Post Office History


The following is from: A History of Lincoln County Post Offices, Chronological Index, by C. W. Barnum <>

[Probably originally written in the late 1970s, ed]


Lincoln Post Office

By Mary (Hattie) Phillips, Conclusion by Fay Womack


Colorful, historic Lincoln was known until 1869 as "Las Placitas del Rio Bonito". An old census shows that there were about a thousand people in and around Lincoln in those days but the beginning of mail service is obscure. The Murphy Store which was built in 1874 and later used as a Court House probably housed the first official Post Office in Lincoln County. However, 24 years earlier part of the Tunstall-McSween store was built and a slot in the door was evidently used for mail. Old post office boxes used in the Tunstall-McSween Store were used later in the Murphy Store. History can be recreated by reading the labels still on the boxes today. They read:

[1] Probate Clerk

[2] Sheriff

[3] Barber and Richardson (Attorneys). (George Barber married Alexander McSween's widow, Susan.)

[4] Independent (The newspaper published in Lincoln County in the 1880's by James Kibbee, father of actor, Guy Kibbee.)

[5] Wyley and Dells

[6] Cockrell--(John J. Cockrell was an attorney in partnership with Thomas B. Catron and W. T. Thornton of Santa Fe.)

[7] Whelan and Company (Managers of the Lincoln Hotel.) 

[8] Judge Ryan.

[9] Thornton and Curry (Bank Exchange Saloon). George Curry was a Lincoln County Sheriff and Territorial Governor.

[10] Old Man Cronin. (Col. Mickey Cronin ran a general store in the old court house when John Poe was sheriff in the 1880's)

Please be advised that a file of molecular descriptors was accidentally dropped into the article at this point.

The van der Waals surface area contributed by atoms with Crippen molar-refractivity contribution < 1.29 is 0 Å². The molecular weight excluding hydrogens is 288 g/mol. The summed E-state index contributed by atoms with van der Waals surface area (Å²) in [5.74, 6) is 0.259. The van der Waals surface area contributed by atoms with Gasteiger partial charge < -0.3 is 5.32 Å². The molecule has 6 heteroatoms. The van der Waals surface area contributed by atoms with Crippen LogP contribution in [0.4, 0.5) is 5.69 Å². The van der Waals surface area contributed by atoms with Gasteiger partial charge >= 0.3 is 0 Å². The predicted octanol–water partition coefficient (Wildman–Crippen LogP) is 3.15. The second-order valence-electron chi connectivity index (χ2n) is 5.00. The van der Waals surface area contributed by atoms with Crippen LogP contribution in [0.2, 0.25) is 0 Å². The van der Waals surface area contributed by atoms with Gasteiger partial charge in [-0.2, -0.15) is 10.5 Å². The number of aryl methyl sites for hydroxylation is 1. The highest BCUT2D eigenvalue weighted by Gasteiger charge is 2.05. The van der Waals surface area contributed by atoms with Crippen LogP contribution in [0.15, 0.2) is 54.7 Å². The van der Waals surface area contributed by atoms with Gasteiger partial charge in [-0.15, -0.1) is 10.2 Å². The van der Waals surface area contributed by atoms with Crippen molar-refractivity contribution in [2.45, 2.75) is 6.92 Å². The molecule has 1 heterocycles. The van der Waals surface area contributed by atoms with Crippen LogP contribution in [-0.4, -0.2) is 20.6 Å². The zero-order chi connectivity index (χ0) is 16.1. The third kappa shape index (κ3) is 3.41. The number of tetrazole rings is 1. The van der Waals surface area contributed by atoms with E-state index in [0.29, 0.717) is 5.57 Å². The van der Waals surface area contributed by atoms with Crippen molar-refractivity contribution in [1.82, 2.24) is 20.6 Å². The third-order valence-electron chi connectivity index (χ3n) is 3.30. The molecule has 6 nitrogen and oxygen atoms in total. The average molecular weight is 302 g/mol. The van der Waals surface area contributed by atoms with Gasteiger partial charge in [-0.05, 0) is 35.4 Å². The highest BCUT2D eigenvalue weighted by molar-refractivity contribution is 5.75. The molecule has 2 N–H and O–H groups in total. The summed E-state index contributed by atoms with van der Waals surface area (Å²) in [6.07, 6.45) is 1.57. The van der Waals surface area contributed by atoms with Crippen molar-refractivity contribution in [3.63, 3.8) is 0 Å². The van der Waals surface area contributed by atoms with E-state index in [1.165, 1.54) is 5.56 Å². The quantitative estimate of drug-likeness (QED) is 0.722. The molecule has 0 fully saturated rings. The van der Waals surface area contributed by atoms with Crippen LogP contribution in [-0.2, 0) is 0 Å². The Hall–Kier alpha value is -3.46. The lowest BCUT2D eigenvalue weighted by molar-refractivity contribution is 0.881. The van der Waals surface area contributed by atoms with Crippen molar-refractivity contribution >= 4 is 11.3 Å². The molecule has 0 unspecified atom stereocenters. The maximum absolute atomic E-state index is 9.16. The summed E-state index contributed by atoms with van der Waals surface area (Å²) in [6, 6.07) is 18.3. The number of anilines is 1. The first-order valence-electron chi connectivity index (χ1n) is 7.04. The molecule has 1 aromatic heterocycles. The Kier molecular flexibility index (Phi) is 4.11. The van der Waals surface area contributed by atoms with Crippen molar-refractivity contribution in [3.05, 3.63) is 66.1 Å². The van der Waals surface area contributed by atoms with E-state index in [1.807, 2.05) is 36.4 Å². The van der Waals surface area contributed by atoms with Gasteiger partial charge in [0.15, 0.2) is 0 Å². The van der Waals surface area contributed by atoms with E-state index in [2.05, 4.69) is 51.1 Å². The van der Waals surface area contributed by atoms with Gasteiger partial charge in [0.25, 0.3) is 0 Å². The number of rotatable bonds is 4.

[11] Montano and Sons. (The Montano store was famed as a strong hold of the McSween faction during the Lincoln County War.)

[12] B. J. Baca. (Son of Capt. Saturnino Baca who created old Lincoln County.) 

[13] Lea Cattle Company. (C. S. Thurber, partner of Capt. J. S. Lea, one of Roswell's earliest settlers.)

[14] Tomlinson, Druggist.

[15] Michealas Company Merchandising and ranching. (Including the Sunset ranch in the valley established by Michealas, a wealthy Australian.)


The first mail was brought from Las Vegas, New Mexico -- perhaps by pony express -- and later from San Antonio, New Mexico. The post Office Officially established in 1873 with John R. Bolton as the first Postmaster. The office was moved from building to building as postmasters changed but most often it was found in some part of the Tunstall-McSween building where it is now. Lloyd Hulbert, who came to Lincoln in 1898, remembers that his family stayed at the Serrano Hotel where the Gipson House is now and that Sophia Serrano was Postmaster. In 1904 it was in the west end of the Tunstall-McSween Store and through J. W. Walters was postmaster his daughter, Mary, took care of the mail. This part of the building was later torn down and Mary kept office in the Norman Store building. 1908 saw the office in the Frank Hulbert house, in 1912 in the place which is now known as La Paloma bar and later that same year in the Aragon building. Sometime in the 20's Emily Miranda became postmaster and moved the office to its present location in the east end of the Tunstall-McSween Building.


A story taken from the Roswell record reflects some of the stormy past of the Lincoln Post Office. Under the caption ‘Even Uncle Sugar went in for curb service way back in the 70s’, the Roswell Record published the following.